Not sure if this is the right place to ask, but it is for a physics experiment.

I'm trying to find out how the internal diameter of a copper pipe affects the time it takes for a magnet to drop through. Dropping the magnet in the centre would allow me to ensure consistency for each drop.

  • $\begingroup$ How tight of a fit is it? $\endgroup$
    – Eric S
    May 20, 2021 at 13:37
  • $\begingroup$ Use a precise funnel $\endgroup$
    – jko
    May 20, 2021 at 13:51
  • 2
    $\begingroup$ Drop the magnet down a plastic tube held in the centre of the copper pipe. $\endgroup$
    – Transistor
    May 20, 2021 at 13:53
  • 4
    $\begingroup$ I had a university research job where we did these drop-tower like experiments that required 2mm ball bearings to collide in mid air and intersect at a repeatable height and with repeatable horizontal offset (controlling contact angle)... We held them from above with a vacuum suction (stiff metal hole), and used a solenoid valve to shut off the vacuum. Got good timing control and very clean release that way. $\endgroup$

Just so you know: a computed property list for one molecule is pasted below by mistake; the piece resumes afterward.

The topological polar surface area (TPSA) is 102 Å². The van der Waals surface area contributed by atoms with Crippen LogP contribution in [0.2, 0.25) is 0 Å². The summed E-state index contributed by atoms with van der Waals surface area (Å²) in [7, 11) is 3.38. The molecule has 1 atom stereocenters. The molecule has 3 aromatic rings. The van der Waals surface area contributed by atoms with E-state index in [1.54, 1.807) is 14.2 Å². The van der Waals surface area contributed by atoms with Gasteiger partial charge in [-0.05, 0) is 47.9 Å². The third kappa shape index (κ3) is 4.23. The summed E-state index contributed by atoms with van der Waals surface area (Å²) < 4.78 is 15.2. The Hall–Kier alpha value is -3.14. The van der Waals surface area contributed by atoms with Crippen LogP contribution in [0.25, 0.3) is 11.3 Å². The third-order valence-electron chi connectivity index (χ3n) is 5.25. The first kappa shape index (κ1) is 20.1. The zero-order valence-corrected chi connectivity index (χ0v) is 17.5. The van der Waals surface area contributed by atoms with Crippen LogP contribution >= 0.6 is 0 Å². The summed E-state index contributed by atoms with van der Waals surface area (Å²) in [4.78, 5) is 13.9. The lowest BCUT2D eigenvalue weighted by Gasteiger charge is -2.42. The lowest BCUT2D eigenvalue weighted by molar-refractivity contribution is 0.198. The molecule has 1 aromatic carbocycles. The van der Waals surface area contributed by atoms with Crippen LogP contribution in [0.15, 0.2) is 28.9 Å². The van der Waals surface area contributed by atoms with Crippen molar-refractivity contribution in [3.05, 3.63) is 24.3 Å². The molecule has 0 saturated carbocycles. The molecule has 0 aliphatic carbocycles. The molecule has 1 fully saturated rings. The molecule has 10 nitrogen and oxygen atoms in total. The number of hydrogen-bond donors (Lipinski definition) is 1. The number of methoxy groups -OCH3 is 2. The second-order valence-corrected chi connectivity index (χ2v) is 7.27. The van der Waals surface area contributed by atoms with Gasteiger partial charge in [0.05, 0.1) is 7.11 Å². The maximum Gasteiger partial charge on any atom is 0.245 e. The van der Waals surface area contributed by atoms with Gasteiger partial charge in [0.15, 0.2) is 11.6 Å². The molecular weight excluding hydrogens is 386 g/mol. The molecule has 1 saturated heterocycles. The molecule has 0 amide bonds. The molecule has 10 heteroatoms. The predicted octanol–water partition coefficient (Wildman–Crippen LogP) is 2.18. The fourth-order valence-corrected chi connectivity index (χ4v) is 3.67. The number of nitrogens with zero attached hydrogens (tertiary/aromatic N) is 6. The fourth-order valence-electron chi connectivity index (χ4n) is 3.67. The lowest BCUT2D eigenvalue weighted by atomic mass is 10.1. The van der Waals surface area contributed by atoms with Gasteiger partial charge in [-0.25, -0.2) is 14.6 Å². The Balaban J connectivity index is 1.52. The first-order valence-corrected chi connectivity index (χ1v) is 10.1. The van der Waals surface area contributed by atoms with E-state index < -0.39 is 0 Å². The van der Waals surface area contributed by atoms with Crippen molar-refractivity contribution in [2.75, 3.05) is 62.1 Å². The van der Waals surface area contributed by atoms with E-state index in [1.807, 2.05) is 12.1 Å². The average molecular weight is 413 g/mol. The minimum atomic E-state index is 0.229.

– Pete W
    May 20, 2021 at 14:46
  • $\begingroup$ @EricS I'm using a square magnet, cus I couldn't find a round one. Its dimensions are 1.2cm x 1cm x 1cm. The diameters I'm using are 2, 3, 4, 5, 6 cm $\endgroup$
    – prata
    May 21, 2021 at 2:57

1 Answer 1


Illustration following up from the comments

We used vacuum to hold the ball bearing being dropped, from above. The ball was hand placed up against the output port of a manifold. Around it was open air. The port holding the ball connected to COMMON port of a 3/2 solenoid valve. NC to vacuum regulator, NO vent to atmosphere. When valve vented the output, part went into free fall.

There wasn't much to it, really, although we had the benefit of symmetry, and the sphere-circle contact made great repeatability in horizontal position.


  • $\begingroup$ Align with a laser pistol site. Match parallax to target. $\endgroup$
    – Phil Sweet
    May 22, 2021 at 21:07

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